Fight against N.L.'s Muskrat Falls project comes to Toronto

A conversation around the events transpiring at Muskrat Falls will take place in Toronto Sunday evening, with a panel discussion and a peaceful demonstration vigil planned the following morning.

Local communities worry flooding of Muskrat Falls area will release methylmercury into water supply

An aerial view of the Muskrat Falls construction site in Labrador showing progress on the powerhouse in July. (Nalcor)

Muskrat Falls was always a place where Kelly Morrissey was able to find solace.

"There was a path you could walk down there and go and sit right on the falls. It was very beautiful, but of course that's all underwater now," Morrissey said.

Morrissey's favourite sitting place was flooded after the Innu Nation of Labrador signed an agreement with Nalcor Energy, Newfoundland and Labrador's provincial energy corporation, to develop a hydroelectric dam at the falls. The deal was sanctioned by the province in 2012.

In order to build the dam, the land surrounding the falls needed to be flooded, eventually creating a 41-square-kilometre reservoir. But despite assurances from Nalcor that the environmental impacts would be minimal, local communities were worried the flooding of the area would result in methylmercury being released into the local water supply.

Morrissey is one of the people who will be part of a panel discussion, described by organizers as "an urgent discussion on the struggle at Muskrat Falls," slated for Sunday evening in Toronto, with a peaceful demonstration vigil planned for the following morning.

The event is sponsored by the Peace and Social Action Committee of Toronto Monthly Meeting, Homes not Bombs, Toronto Action for Social Change, and the Ottawa Muskrat Solidarity Committee.

Competing studies

An overview of the Muskrat Falls generating facility. (Nalcor Energy)

Morrissey, a Nunatsiavummiuk Inuit woman from Labrador, said when her community first received news about the project, Nalcor presented studies assuring the community of minimal environmental impacts from the dam.

However, a study out of Harvard showed the possibility that much higher methylmercury levels than predicted by the Nalcor study could flood the main water supply should the land be flooded without proper preparation. It would then run downriver and affect both Indigenous and non-Indigenous communities in Labrador, the study said.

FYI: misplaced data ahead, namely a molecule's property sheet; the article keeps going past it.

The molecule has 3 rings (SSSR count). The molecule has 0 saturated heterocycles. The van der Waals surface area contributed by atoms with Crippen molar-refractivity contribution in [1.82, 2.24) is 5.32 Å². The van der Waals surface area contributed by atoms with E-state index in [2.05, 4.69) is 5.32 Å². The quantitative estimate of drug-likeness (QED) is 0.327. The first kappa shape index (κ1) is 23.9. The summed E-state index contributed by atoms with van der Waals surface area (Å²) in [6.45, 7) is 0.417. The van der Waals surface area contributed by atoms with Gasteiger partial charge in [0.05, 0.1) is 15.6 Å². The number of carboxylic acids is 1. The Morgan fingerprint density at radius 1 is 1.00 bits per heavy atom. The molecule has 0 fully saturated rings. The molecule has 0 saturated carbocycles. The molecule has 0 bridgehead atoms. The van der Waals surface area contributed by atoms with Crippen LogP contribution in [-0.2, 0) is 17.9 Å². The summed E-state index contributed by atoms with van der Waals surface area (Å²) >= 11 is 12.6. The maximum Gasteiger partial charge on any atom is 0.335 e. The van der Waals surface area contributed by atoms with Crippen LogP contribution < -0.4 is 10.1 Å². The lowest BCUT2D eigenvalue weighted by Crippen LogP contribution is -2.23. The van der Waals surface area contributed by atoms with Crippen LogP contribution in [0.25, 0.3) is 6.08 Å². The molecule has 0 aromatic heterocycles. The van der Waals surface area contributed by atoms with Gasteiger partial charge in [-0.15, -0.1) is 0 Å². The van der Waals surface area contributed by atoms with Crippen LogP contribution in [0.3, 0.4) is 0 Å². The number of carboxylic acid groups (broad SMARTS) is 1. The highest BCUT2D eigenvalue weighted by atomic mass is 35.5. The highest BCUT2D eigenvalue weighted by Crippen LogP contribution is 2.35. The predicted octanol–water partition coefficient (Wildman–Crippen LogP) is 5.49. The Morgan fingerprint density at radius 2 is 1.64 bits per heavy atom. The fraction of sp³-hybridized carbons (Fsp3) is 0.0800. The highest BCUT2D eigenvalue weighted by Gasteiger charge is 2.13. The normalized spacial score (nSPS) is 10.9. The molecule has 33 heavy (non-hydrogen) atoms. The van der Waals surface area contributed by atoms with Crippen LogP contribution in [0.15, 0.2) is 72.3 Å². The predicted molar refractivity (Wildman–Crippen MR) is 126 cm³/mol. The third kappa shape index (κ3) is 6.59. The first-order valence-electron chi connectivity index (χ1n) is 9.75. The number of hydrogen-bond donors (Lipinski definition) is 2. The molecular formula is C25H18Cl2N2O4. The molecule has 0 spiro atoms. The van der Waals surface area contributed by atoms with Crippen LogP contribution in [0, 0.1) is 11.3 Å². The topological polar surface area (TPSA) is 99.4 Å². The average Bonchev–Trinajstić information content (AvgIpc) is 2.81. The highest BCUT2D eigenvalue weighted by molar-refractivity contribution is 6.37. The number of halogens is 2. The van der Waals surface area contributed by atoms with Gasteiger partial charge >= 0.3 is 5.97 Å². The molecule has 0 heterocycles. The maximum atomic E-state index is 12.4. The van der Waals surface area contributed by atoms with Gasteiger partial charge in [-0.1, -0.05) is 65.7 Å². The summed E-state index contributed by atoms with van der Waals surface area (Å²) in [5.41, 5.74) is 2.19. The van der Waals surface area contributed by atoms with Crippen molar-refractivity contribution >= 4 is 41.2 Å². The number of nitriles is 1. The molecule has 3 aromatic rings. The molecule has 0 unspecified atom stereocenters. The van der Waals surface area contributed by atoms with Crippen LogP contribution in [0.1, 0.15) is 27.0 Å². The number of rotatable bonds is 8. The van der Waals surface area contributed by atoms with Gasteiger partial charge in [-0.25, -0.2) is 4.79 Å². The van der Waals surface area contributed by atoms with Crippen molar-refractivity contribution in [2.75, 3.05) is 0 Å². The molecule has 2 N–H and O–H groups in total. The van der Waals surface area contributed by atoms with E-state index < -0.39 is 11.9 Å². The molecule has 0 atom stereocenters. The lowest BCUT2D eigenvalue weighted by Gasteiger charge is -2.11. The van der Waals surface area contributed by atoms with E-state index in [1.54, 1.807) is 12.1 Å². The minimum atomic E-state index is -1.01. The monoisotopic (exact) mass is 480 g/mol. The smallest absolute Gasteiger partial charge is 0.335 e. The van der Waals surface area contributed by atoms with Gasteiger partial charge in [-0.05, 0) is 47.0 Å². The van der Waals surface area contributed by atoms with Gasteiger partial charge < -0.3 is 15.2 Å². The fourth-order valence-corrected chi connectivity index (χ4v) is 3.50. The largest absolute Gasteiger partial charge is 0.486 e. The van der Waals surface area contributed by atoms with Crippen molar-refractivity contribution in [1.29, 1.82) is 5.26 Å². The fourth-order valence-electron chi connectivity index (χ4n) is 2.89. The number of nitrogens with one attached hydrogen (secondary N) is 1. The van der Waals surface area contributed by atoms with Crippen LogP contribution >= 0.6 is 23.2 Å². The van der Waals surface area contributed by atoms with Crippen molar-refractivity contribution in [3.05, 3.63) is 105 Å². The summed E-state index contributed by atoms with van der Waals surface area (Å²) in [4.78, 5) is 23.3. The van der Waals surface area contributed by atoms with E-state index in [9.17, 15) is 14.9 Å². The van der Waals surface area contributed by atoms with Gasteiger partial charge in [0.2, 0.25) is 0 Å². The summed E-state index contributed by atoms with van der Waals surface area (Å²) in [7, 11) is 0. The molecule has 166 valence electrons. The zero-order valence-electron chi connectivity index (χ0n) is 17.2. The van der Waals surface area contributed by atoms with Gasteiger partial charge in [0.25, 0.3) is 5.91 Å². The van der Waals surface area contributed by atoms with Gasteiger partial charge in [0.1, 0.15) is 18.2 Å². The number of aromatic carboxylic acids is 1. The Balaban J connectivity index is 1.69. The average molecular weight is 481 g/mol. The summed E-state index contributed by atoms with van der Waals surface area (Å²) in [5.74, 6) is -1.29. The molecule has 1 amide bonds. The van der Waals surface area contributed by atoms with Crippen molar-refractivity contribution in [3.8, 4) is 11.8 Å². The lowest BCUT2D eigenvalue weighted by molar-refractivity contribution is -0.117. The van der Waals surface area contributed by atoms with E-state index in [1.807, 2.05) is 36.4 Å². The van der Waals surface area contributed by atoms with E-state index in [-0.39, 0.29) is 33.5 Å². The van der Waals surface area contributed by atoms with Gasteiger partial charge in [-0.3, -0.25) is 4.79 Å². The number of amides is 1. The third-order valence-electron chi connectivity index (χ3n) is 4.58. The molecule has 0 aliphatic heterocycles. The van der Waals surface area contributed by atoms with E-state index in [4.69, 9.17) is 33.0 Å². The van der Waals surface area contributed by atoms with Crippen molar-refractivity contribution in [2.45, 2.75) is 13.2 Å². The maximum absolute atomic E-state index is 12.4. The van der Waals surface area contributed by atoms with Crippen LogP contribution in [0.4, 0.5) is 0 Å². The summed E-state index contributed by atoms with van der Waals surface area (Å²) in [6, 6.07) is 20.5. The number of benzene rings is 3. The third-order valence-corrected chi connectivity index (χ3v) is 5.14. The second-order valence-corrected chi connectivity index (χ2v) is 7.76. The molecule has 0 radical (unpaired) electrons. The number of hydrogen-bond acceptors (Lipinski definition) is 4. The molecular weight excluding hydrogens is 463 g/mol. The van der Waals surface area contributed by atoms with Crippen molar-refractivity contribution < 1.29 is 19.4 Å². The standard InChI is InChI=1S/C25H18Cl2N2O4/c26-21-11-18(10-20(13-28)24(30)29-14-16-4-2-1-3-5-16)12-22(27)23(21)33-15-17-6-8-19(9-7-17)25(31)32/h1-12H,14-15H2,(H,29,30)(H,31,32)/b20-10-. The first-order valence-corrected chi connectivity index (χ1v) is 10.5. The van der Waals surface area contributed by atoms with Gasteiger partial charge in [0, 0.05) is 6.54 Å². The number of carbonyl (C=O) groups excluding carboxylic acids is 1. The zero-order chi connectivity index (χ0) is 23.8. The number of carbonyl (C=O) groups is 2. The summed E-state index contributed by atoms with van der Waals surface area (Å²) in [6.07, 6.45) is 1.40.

The increase in methylmercury would be "sharp," according to the study, and remain high for decades unless the land is completely cleared before flooding continues.

"Ways of life that have existed are under grave threat. Once you introduce that mercury into the food web that's relied on by the Inuit and Innu ... so much of eating and hunting and trapping is all wrapped up in tradition and in culture," said  Matthew Behrens, one of the organizers of the upcoming panel discussion and vigil.

Nalcor responds

Nalcor responded to the concerns about possible poisoning in April of last year, after the release of the Harvard study. 

Gilbert Bennett, vice-president of the Lower Churchill Project, said some of the findings in the study were consistent with Nalcor's findings but added, "we do not predict that creation of the Muskrat Falls reservoir will heighten risk to people in Lake Melville."

Nalcor will "continue to monitor and measure mercury levels in the environment as long as necessary, including in fish, seals and people. We will continue to collaborate with regulators and work with stakeholders on this important topic," he said.

If levels do increase, the corporation has said it will issue warnings about consuming fish or seal.

That's not good enough, said Behrens. "Would you feel it's acceptable to introduce methylmercury into the Toronto water supply and just advise people to monitor the levels when they want to drink some water, or watch some fish?"

The project has sparked demonstrations and hunger strikes, and put pressure on provincial politicians to force Nalcor to clear the entire area before flooding it.

While Nalcor did partially clear the area, residents are worried mercury levels will spike when the reservoir is fully flooded.

Panel discussion

For people who live in the southern parts of Canada, it might be difficult for them to understand both the cultural and socioeconomic impacts the Muskrat Falls hydroelectric dam has on those living in the North, said Morrissey.

"Harvesting from the land not only is essential to maintaining your family because the cost of food is so expensive in the North, but it's a cultural issue of concern," Morrissey said.

"These are lands that have been passed from generation to generation. My family had trap lines up there that are no longer accessible because of this dam," she added.

Spreading awareness about the events surrounding Muskrat Falls and how they're affecting Indigenous and non-Indigenous communities is integral to both Morrissey and Behrens.

"People like myself, and a lot of us who are not in the area, need to step up to the plate and start engaging a lot more in public education," said Behrens, who is non-Indigenous.

"This is affecting many different populations. It's just very important that we be aware that not only are Indigenous people being affected but this is a human rights issue of concern," said Morrissey.

The panel will take place on Sunday evening from 7 p.m. at the Canadian Friends Service Committee, 60 Lowther Ave. in Toronto.

The vigil is planned for Monday morning at 11 a.m. at the constituency office of Crown-Indigenous Relations and Northern Affairs Minister Carolyn Bennett at 1650 Yonge St.


Rhiannon Johnson is an Anishinaabe journalist from Hiawatha First Nation based in Toronto. She has been with the Indigenous unit since 2017 focusing on Indigenous life and experiences throughout Ontario. You can reach her at and on Twitter @rhijhnsn.

With files from Terry Robert